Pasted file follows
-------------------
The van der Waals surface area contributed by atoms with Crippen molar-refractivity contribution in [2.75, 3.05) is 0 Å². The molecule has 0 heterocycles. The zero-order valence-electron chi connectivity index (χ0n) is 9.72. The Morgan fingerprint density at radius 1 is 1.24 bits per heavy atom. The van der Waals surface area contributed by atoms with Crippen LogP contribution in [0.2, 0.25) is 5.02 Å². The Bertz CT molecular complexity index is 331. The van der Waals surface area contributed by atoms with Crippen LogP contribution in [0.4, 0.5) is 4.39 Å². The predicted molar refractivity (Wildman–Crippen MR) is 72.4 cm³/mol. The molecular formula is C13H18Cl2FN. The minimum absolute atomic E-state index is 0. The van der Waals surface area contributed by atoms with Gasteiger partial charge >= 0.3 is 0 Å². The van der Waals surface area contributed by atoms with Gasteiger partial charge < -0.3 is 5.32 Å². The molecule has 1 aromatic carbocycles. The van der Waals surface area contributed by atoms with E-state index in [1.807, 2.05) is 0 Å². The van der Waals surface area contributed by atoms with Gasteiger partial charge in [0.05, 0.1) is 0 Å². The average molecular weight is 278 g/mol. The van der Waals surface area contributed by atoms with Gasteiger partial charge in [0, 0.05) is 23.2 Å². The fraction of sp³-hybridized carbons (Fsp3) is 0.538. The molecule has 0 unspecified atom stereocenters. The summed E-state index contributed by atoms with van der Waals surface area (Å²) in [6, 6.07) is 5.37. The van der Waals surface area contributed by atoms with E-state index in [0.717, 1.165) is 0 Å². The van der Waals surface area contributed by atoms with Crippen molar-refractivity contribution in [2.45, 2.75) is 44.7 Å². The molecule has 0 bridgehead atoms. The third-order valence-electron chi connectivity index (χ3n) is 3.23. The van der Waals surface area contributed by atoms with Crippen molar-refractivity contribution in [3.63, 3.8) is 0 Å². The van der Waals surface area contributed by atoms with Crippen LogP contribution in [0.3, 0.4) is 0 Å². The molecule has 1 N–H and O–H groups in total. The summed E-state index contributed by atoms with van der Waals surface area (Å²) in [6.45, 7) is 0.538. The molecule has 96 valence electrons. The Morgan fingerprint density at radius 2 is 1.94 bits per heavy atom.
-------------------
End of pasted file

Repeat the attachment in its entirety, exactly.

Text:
The van der Waals surface area contributed by atoms with Crippen molar-refractivity contribution in [2.75, 3.05) is 0 Å². The molecule has 0 heterocycles. The zero-order valence-electron chi connectivity index (χ0n) is 9.72. The Morgan fingerprint density at radius 1 is 1.24 bits per heavy atom. The van der Waals surface area contributed by atoms with Crippen LogP contribution in [0.2, 0.25) is 5.02 Å². The Bertz CT molecular complexity index is 331. The van der Waals surface area contributed by atoms with Crippen LogP contribution in [0.4, 0.5) is 4.39 Å². The predicted molar refractivity (Wildman–Crippen MR) is 72.4 cm³/mol. The molecular formula is C13H18Cl2FN. The minimum absolute atomic E-state index is 0. The van der Waals surface area contributed by atoms with Gasteiger partial charge >= 0.3 is 0 Å². The van der Waals surface area contributed by atoms with Gasteiger partial charge < -0.3 is 5.32 Å². The molecule has 1 aromatic carbocycles. The van der Waals surface area contributed by atoms with E-state index in [1.807, 2.05) is 0 Å². The van der Waals surface area contributed by atoms with Gasteiger partial charge in [0.05, 0.1) is 0 Å². The average molecular weight is 278 g/mol. The van der Waals surface area contributed by atoms with Gasteiger partial charge in [0, 0.05) is 23.2 Å². The fraction of sp³-hybridized carbons (Fsp3) is 0.538. The molecule has 0 unspecified atom stereocenters. The summed E-state index contributed by atoms with van der Waals surface area (Å²) in [6, 6.07) is 5.37. The van der Waals surface area contributed by atoms with E-state index in [0.717, 1.165) is 0 Å². The van der Waals surface area contributed by atoms with Crippen molar-refractivity contribution in [2.45, 2.75) is 44.7 Å². The molecule has 0 bridgehead atoms. The third-order valence-electron chi connectivity index (χ3n) is 3.23. The van der Waals surface area contributed by atoms with Crippen molar-refractivity contribution in [3.63, 3.8) is 0 Å². The van der Waals surface area contributed by atoms with Crippen LogP contribution in [0.3, 0.4) is 0 Å². The molecule has 1 N–H and O–H groups in total. The summed E-state index contributed by atoms with van der Waals surface area (Å²) in [6.45, 7) is 0.538. The molecule has 96 valence electrons. The Morgan fingerprint density at radius 2 is 1.94 bits per heavy atom.